Share |
Login |

This month’s Book Nook topic is...

Explaining Why Things Happen with If You Give a Mouse a Cookie



To truly understand a story, children need to do more than just recognize the words written in the text. Reading comprehension is about understanding the overall meaning of a story, including reading between the lines to understand a story’s overall message.

Discussing why things happen in a book is a great way to encourage your child to think about the story and deepen her understanding. This could mean talking about characters’ emotions or motivations, and talking about cause and effect – how one event leads to another. The better your child understands the stories she hears, the easier it will be for her to read and write stories on her own later.

Let’s get started!

The Book
If You Give a Mouse a Cookie by Laura Joffe Numeroff, Illustrated by Felicia Bond
Why we picked it
This story is about a boy who offers a mouse a cookie, which leads the mouse to make many more requests from the boy. The story provides many opportunities to talk about why the characters do the things they do and the thoughts and emotions that might be motivating their actions.
Building understanding in the first reading
When you read this story for the first time, it’s best to keep the story moving and have very short conversations that help your child remember the main characters, their actions, and what the main problem is. For example, you could make comments like:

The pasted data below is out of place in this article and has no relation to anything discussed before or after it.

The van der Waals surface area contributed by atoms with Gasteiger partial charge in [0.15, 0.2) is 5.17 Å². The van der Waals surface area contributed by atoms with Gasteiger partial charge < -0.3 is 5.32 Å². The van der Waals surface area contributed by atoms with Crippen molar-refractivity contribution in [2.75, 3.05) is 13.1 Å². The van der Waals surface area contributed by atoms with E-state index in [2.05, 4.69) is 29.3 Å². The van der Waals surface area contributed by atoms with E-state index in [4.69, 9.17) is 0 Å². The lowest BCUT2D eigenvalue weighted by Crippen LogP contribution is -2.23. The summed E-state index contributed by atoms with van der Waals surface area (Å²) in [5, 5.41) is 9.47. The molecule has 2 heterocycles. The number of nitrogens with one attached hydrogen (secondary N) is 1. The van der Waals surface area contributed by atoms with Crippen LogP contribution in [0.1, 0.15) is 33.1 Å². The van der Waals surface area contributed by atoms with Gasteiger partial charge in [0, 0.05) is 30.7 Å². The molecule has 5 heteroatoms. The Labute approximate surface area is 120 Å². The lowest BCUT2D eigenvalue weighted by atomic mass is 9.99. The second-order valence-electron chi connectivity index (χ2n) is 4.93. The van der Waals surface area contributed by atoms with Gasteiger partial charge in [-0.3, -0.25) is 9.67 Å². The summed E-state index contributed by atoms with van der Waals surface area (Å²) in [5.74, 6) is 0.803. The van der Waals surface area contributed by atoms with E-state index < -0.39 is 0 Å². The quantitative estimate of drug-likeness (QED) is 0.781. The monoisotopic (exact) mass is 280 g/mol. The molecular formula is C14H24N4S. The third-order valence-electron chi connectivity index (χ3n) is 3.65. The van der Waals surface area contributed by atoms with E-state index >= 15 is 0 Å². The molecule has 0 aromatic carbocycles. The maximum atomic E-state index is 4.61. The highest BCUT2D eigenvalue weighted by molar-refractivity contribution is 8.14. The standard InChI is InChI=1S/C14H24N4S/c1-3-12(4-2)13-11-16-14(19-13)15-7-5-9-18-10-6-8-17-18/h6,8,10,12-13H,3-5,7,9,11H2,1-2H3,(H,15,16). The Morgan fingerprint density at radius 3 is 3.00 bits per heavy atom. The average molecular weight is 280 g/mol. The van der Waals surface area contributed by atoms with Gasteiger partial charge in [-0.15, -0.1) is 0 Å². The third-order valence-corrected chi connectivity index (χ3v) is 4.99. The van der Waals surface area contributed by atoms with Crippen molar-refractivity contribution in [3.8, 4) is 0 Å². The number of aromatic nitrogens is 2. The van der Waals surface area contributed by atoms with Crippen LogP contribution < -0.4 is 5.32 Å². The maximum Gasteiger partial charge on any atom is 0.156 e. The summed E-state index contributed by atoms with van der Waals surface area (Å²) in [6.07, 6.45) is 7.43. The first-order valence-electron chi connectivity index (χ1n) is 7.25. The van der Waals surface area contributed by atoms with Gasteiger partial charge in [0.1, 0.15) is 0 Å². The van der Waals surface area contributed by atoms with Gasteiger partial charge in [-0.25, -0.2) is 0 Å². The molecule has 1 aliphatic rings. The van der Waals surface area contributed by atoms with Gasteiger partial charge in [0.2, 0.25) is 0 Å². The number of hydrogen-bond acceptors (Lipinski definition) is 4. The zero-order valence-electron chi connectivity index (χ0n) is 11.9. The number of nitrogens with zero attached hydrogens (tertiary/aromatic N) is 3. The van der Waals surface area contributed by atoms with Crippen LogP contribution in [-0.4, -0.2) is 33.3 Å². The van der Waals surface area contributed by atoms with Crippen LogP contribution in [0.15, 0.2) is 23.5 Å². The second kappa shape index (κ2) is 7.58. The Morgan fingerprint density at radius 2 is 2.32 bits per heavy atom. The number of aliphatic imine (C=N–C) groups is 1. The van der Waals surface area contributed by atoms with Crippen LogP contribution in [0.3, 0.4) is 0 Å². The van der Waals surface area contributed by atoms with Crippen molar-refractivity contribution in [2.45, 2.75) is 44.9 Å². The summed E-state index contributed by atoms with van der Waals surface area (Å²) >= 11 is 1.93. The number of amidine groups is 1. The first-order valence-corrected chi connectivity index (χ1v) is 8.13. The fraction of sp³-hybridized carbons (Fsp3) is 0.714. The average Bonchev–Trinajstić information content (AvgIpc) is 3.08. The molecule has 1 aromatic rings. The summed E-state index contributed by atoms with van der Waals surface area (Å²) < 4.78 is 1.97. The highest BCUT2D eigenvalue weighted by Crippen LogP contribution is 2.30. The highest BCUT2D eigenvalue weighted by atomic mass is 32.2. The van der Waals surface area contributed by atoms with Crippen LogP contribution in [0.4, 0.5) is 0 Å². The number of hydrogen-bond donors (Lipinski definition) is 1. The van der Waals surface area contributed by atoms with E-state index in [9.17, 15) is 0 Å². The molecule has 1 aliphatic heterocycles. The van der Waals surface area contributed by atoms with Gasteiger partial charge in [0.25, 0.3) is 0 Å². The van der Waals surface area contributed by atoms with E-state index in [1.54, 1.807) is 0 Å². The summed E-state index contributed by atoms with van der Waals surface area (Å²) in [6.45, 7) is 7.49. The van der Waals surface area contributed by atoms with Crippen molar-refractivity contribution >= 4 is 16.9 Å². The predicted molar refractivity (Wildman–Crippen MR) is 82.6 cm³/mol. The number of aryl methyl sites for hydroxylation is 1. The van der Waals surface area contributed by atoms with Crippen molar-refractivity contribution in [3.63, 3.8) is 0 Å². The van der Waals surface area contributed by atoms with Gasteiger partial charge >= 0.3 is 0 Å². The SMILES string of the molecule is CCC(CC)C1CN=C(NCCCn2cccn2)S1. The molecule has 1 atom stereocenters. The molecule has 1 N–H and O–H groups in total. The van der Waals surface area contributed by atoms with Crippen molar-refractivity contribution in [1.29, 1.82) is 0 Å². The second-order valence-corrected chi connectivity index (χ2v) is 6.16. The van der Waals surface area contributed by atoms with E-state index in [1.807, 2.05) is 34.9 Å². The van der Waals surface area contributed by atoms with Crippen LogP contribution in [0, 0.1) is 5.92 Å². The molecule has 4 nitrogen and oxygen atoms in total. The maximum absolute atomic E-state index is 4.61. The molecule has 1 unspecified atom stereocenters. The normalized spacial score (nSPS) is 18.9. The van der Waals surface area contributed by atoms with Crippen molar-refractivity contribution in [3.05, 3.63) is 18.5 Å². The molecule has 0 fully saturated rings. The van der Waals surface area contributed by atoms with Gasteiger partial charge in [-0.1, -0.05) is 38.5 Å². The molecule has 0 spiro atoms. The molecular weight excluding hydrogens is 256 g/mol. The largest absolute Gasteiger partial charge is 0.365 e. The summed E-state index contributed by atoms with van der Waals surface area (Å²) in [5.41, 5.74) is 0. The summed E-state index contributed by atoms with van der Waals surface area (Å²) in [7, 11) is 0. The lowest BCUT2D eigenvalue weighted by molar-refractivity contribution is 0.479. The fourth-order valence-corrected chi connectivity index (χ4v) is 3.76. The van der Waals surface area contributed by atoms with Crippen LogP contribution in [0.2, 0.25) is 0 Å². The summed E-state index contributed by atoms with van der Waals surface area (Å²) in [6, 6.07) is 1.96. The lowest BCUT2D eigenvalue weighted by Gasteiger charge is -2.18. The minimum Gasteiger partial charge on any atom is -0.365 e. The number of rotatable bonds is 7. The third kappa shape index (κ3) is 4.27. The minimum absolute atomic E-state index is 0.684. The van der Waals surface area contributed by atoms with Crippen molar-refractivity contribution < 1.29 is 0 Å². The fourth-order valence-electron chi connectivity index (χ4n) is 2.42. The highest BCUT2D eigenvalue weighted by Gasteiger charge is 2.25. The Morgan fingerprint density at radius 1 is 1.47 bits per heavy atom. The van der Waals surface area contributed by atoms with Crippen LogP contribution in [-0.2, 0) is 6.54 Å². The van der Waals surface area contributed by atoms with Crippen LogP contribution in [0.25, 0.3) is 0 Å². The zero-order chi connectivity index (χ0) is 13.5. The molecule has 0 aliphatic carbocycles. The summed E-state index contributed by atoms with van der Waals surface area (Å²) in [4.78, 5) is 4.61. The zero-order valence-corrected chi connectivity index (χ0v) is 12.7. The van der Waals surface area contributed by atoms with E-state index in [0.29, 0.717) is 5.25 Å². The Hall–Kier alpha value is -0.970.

• “I don’t think the boy expected the mouse to want to do so much when he have him the cookie.”
  • “Oh wow – the mouse didn’t want to nap at all!”

Incorporating explanations in later readings
Once your child has grasped the basic story, she’ll be able to think about it in different ways and have longer conversations that deepen her understanding. Being encouraged to explain something also prepares preschool children for the demands of school, where they are often asked “Why?”.

You can encourage your child to think about why things happen by using these two strategies:

  1. Making “thinking-out-loud” comments
  2. Asking questions that encourage explanations
Making “thinking-out-loud comments”
“Thinking-out-loud” comments show your child how you are thinking about the story and trying to figure out things that are not actually stated in the book. By making these types of comments, you’re modelling a way for your child to express her own thoughts and ideas. For example, you could say:

  • “I’m wondering why the boy wanted to give the mouse a cookie.”
  • “I’m thinking that mouse has a lot of energy because he did not take a nap.”
  •  “I think the boy is feeling exhausted because the mouse keeps him very busy.”
Asking questions that encourage explanations 
Another way to deepen your child’s understanding of why things happen is to ask questions that go beyond what is written on the page and shown in the illustrations. These questions encourage your child to use her knowledge and reasoning skills. For example:

  • “Why do you think the boy gave the mouse a cookie?
  • “Why do you think the mouse wants to put his picture on the fridge?”
  • “Why do you think the boy is so tired at the end of the book?”

If your child has difficulty answering questions like these, you could provide the answer yourself and continue with the book. For example, if you asked why the boy gave the mouse a cookie, you could say, “Maybe he thought the mouse would really enjoy the cookie.”


The more times you read the story, the more you’ll be able to make “thinking-out-loud” comments and ask questions that deepen your child’s understanding of the story. As you engage your child in conversations that encourage her to think more deeply about a book, you’re helping to develop the comprehension skills she’ll need to read successfully on her own.


Happy reading!


We’ll let you know when a new Book Nook topic
has been posted!

Return to Book Nook